A new theoretical model for the solar wind is developed that includes the wind's acceleration, conservation of angular momentum, deviations from corotation, and nonradial velocity and magnetic field components from an inner boundary (corresponding to the onset of the solar wind) to beyond 1 AU. The model uses a solution of the time‐steady isothermal equation of motion to describe the acceleration and analytically predicts the Alfvénic critical radius. We fit the model to near‐Earth observations of the Wind spacecraft during the solar rotation period of 1–27 August 2010. The resulting data‐driven model demonstrates the existence of noncorotating, nonradial flows and fields from the inner boundary (r = rs) outward and predicts the magnetic field B = (Br,Bϕ), velocity v = (vr,vϕ), and density n(r,ϕ,t), which vary with heliocentric distance r, heliolatitude ϕ, and time t in a Sun‐centered standard inertial plane. The description applies formally only in the equatorial plane. In a frame corotating with the Sun, the transformed velocity v′ and a field B′ are not parallel, resulting in an electric field with a component Ez′ along the z axis. The resulting E′×B′=E′×B drift lies in the equatorial plane, while the ∇B and curvature drifts are out of the plane. Together these may lead to enhanced scattering/heating of sufficiently energetic particles. The model predicts that deviations δvϕ from corotation at the inner boundary are common, with δvϕ(rs,ϕs,ts) comparable to the transverse velocities due to granulation and supergranulation motions. Abrupt changes in δvϕ(rs,ϕs,ts) are interpreted in terms of converging and diverging flows at the cell boundaries and centers, respectively. Large‐scale variations in the predicted angular momentum demonstrate that the solar wind can drive vorticity and turbulence from near the Sun to 1 AU and beyond.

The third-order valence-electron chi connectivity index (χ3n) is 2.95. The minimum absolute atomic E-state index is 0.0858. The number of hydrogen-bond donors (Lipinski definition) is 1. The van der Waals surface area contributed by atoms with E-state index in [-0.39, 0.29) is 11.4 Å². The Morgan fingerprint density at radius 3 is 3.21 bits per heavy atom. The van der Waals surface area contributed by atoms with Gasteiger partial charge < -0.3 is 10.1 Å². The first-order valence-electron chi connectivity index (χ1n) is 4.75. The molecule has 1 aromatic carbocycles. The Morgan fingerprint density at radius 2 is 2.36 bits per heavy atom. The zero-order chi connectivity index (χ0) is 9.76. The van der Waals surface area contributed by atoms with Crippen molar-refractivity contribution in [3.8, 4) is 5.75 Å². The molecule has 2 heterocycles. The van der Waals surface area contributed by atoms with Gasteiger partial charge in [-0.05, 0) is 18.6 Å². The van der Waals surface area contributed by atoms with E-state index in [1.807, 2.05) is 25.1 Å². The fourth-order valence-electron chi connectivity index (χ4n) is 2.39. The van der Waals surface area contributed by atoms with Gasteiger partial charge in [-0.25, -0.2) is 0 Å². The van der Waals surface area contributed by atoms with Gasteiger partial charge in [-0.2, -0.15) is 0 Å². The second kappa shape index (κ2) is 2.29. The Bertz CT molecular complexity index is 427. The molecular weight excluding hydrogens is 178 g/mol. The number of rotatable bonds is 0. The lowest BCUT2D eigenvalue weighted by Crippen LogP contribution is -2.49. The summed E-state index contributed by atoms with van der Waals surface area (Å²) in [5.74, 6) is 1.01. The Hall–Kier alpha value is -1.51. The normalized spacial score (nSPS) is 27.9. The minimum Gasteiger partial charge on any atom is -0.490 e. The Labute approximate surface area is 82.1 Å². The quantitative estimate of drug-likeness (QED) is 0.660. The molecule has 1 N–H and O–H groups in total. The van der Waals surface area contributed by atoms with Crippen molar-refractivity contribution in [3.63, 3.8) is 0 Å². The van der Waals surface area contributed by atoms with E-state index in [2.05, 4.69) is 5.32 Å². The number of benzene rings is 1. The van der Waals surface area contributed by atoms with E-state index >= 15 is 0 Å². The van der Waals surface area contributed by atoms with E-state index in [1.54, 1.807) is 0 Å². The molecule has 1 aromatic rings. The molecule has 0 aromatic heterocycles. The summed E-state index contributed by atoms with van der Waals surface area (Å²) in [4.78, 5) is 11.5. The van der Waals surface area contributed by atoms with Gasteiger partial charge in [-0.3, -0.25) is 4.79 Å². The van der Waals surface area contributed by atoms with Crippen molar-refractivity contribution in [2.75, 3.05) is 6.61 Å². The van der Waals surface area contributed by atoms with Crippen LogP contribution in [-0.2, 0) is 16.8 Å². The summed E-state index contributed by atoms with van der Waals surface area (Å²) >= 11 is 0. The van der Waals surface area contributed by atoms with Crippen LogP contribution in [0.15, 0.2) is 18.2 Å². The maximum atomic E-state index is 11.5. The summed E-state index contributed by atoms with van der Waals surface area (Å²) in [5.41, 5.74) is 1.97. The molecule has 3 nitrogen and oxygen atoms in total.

Journal of Geophysical Research: Space Physics – Wiley
Published: Jan 1, 2018
Keywords: ; ; ;
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